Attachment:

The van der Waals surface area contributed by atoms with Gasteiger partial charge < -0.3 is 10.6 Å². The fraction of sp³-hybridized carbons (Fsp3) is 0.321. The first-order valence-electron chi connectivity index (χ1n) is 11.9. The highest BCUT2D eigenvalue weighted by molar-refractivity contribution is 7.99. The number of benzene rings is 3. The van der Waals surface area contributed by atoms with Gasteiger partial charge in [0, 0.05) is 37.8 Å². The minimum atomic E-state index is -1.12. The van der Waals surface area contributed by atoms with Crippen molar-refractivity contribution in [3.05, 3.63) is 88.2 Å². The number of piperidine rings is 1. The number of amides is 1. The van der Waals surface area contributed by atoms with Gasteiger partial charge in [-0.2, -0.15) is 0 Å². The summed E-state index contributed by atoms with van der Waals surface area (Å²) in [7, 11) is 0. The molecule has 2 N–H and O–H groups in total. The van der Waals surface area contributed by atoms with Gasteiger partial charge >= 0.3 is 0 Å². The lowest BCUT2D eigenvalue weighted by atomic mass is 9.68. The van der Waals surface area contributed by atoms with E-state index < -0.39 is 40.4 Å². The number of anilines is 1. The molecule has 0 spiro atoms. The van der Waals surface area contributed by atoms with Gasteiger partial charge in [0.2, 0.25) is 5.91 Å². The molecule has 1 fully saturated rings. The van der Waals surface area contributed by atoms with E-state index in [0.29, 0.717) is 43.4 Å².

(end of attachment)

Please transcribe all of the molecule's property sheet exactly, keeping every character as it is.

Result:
The van der Waals surface area contributed by atoms with Gasteiger partial charge < -0.3 is 10.6 Å². The fraction of sp³-hybridized carbons (Fsp3) is 0.321. The first-order valence-electron chi connectivity index (χ1n) is 11.9. The highest BCUT2D eigenvalue weighted by molar-refractivity contribution is 7.99. The number of benzene rings is 3. The van der Waals surface area contributed by atoms with Gasteiger partial charge in [0, 0.05) is 37.8 Å². The minimum atomic E-state index is -1.12. The van der Waals surface area contributed by atoms with Crippen molar-refractivity contribution in [3.05, 3.63) is 88.2 Å². The number of piperidine rings is 1. The number of amides is 1. The van der Waals surface area contributed by atoms with Gasteiger partial charge in [-0.2, -0.15) is 0 Å². The summed E-state index contributed by atoms with van der Waals surface area (Å²) in [7, 11) is 0. The molecule has 2 N–H and O–H groups in total. The van der Waals surface area contributed by atoms with Gasteiger partial charge >= 0.3 is 0 Å². The lowest BCUT2D eigenvalue weighted by atomic mass is 9.68. The van der Waals surface area contributed by atoms with E-state index < -0.39 is 40.4 Å². The number of anilines is 1. The molecule has 0 spiro atoms. The van der Waals surface area contributed by atoms with Gasteiger partial charge in [0.2, 0.25) is 5.91 Å². The molecule has 1 fully saturated rings. The van der Waals surface area contributed by atoms with E-state index in [0.29, 0.717) is 43.4 Å².